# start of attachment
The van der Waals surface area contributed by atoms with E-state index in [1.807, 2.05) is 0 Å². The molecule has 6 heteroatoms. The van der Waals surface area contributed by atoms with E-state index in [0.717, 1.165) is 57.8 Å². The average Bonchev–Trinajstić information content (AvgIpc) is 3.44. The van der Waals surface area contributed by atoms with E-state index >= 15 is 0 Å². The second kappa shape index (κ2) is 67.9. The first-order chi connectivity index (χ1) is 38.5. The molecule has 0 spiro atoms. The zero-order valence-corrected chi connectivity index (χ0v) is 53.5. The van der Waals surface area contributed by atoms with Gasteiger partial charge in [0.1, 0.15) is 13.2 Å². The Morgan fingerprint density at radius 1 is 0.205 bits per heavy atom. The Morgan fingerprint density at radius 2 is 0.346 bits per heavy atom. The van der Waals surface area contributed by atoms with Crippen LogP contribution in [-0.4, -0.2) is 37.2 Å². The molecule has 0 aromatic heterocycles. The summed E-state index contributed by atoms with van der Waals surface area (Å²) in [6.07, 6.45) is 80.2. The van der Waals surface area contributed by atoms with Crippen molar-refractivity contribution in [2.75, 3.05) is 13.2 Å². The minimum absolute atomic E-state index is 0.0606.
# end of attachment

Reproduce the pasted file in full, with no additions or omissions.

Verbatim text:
The van der Waals surface area contributed by atoms with E-state index in [1.807, 2.05) is 0 Å². The molecule has 6 heteroatoms. The van der Waals surface area contributed by atoms with E-state index in [0.717, 1.165) is 57.8 Å². The average Bonchev–Trinajstić information content (AvgIpc) is 3.44. The van der Waals surface area contributed by atoms with E-state index >= 15 is 0 Å². The second kappa shape index (κ2) is 67.9. The first-order chi connectivity index (χ1) is 38.5. The molecule has 0 spiro atoms. The zero-order valence-corrected chi connectivity index (χ0v) is 53.5. The van der Waals surface area contributed by atoms with Gasteiger partial charge in [0.1, 0.15) is 13.2 Å². The Morgan fingerprint density at radius 1 is 0.205 bits per heavy atom. The Morgan fingerprint density at radius 2 is 0.346 bits per heavy atom. The van der Waals surface area contributed by atoms with Crippen LogP contribution in [-0.4, -0.2) is 37.2 Å². The molecule has 0 aromatic heterocycles. The summed E-state index contributed by atoms with van der Waals surface area (Å²) in [6.07, 6.45) is 80.2. The van der Waals surface area contributed by atoms with Crippen molar-refractivity contribution in [2.75, 3.05) is 13.2 Å². The minimum absolute atomic E-state index is 0.0606.